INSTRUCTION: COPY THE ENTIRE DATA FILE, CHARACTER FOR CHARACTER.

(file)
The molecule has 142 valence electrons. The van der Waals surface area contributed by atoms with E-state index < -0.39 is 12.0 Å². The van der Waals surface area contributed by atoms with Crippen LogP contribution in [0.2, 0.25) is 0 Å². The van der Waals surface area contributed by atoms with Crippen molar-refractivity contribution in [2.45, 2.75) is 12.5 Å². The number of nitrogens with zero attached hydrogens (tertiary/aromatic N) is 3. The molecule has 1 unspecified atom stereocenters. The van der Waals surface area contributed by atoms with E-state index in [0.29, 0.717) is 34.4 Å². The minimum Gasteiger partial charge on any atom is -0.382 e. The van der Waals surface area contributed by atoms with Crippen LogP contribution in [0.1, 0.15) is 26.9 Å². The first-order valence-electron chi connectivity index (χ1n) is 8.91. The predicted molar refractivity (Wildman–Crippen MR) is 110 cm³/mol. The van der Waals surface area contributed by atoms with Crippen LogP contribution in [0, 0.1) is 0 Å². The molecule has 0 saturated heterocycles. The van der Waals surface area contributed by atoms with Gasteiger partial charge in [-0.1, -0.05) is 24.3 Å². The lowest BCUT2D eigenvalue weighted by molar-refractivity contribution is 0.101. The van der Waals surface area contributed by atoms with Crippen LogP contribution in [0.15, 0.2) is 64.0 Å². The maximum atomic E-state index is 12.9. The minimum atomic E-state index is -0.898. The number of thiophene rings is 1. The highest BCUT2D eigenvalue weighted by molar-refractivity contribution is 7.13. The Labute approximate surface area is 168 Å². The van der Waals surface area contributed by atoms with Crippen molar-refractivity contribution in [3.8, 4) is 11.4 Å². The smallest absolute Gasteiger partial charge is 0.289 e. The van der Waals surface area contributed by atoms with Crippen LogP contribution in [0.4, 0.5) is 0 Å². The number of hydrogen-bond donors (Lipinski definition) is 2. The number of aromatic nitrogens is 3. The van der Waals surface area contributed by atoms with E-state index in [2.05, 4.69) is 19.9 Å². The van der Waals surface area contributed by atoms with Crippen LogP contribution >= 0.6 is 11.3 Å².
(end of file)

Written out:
The molecule has 142 valence electrons. The van der Waals surface area contributed by atoms with E-state index < -0.39 is 12.0 Å². The van der Waals surface area contributed by atoms with Crippen LogP contribution in [0.2, 0.25) is 0 Å². The van der Waals surface area contributed by atoms with Crippen molar-refractivity contribution in [2.45, 2.75) is 12.5 Å². The number of nitrogens with zero attached hydrogens (tertiary/aromatic N) is 3. The molecule has 1 unspecified atom stereocenters. The van der Waals surface area contributed by atoms with E-state index in [0.29, 0.717) is 34.4 Å². The minimum Gasteiger partial charge on any atom is -0.382 e. The van der Waals surface area contributed by atoms with Crippen LogP contribution in [0.1, 0.15) is 26.9 Å². The first-order valence-electron chi connectivity index (χ1n) is 8.91. The predicted molar refractivity (Wildman–Crippen MR) is 110 cm³/mol. The van der Waals surface area contributed by atoms with Crippen LogP contribution in [0, 0.1) is 0 Å². The molecule has 0 saturated heterocycles. The van der Waals surface area contributed by atoms with Gasteiger partial charge in [-0.1, -0.05) is 24.3 Å². The lowest BCUT2D eigenvalue weighted by molar-refractivity contribution is 0.101. The van der Waals surface area contributed by atoms with Crippen LogP contribution in [0.15, 0.2) is 64.0 Å². The maximum atomic E-state index is 12.9. The minimum atomic E-state index is -0.898. The number of thiophene rings is 1. The highest BCUT2D eigenvalue weighted by molar-refractivity contribution is 7.13. The Labute approximate surface area is 168 Å². The van der Waals surface area contributed by atoms with Crippen molar-refractivity contribution in [3.8, 4) is 11.4 Å². The smallest absolute Gasteiger partial charge is 0.289 e. The van der Waals surface area contributed by atoms with Crippen LogP contribution in [0.4, 0.5) is 0 Å². The number of hydrogen-bond donors (Lipinski definition) is 2. The number of aromatic nitrogens is 3. The van der Waals surface area contributed by atoms with E-state index in [2.05, 4.69) is 19.9 Å². The van der Waals surface area contributed by atoms with Crippen LogP contribution >= 0.6 is 11.3 Å².